In any case, the answer to your question is that the quantity required in equation (9), and defined in eqn (10) is indeed the rotation matrix which corresponds to the "error" quaternion $Q_e$, not the rotation matrix corresponding to the orientation itself, $Q$. (Of course, a similar formula applies to any rotation or orientation, connecting the quaternion with the equivalent rotation matrix).

for equation (10) is that true: $$R^{T}(\mathrm{Q}_{e}(t))= \begin{bmatrix} q_{0}^{2}+q_{1}^{2}-q_{2}^{2}-q_{3}^{2} & 2(q_{1}q_{2}-q_{0}q_{3}) & 2(q_{0}q_{2}+q_{1}q_{3})\\ 2(q_{1}q_{2}+q_{0}q_{3}) & q_{0}^{2}-q_{1}^{2}+q_{2}^{2}-q_{3}^{2} & 2(q_{2}q_{3}-q_{0}q_{1}) \\ 2(q_{1}q_{3}-q_{0}q_{2}) & 2(q_{0}q_{1}+q_{2}q_{3}) & q_{0}^{2}-q_{1}^{2}-q_{2}^{2}+q_{3}^{2} \\ \end{bmatrix}$$

for the value of the desired angular velocity $\Omega_{d}$ can i take any arbitrary value like $\Omega_{d}=[1.5 ; 1.2 ;1.3]$ or there is such a criteria that should i follow $\Omega_{d}$ is in $rad / sec$

• First, I have to comment that posting additional questions in an answer to your own question is unlikely to work! It is pure chance that I came back here and saw this. You may like to take the tour https://physics.stackexchange.com/tour to learn a bit more about how the site works. Secondly, this question is very close to a "check-my-work" question, which the stackexchange moderators actively discourage see this discussion. – user197851 Aug 5 '18 at 10:45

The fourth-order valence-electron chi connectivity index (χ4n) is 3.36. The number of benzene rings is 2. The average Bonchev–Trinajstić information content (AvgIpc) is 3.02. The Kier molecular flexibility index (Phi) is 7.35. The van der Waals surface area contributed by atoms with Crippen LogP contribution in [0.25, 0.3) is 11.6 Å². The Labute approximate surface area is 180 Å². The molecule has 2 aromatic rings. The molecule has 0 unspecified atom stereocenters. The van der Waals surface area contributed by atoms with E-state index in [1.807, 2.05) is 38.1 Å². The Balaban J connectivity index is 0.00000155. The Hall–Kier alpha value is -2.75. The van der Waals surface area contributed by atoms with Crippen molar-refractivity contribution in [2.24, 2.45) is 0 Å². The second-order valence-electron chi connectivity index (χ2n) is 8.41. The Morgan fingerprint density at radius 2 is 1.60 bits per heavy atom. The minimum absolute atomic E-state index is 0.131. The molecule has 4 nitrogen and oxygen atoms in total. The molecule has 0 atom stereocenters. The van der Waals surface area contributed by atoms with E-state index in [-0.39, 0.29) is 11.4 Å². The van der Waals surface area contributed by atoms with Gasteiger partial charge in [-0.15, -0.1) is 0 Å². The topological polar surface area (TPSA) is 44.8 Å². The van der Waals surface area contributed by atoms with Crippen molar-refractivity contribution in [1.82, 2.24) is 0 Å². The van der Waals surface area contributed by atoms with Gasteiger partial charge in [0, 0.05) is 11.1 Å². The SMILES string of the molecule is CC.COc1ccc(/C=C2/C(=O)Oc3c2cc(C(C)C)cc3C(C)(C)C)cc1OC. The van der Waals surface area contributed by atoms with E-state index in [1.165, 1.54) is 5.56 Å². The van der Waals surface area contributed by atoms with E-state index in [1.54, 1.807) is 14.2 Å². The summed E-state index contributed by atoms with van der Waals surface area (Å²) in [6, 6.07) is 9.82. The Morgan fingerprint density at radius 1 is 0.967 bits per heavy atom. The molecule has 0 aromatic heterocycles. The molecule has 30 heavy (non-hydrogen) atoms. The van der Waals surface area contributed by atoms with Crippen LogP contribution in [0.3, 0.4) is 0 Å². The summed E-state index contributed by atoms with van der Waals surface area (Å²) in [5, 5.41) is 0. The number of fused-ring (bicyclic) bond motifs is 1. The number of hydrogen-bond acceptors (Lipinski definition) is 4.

• Nonetheless, I'll try to answer here. When I work through my brute force method I get the transpose of what you write here. When I evaluate eqn (10)' of David Hammen's answer (which corrects a typo in your original cited paper) but use the skew matrix $\mathbf{S}$ of eqn (23) of that paper (which is the transpose of Hammen's) and interpret the result as your $\mathbf{R}^T$ (whereas he writes $\mathbf{R}$) then I again get the transpose of your answer. Bearing in mind Hammen's note on conventions, I strongly recommend that you check, and double check, yourself! – user197851 Aug 5 '18 at 10:50
• And finally, in response to your last question, where you seem to be asking for advice on what numerical parameters to feed into the calculation, I can't possibly answer that. It depends entirely on what you are doing with these equations, so it is up to you to figure that out. I can't help. Good luck! – user197851 Aug 5 '18 at 10:52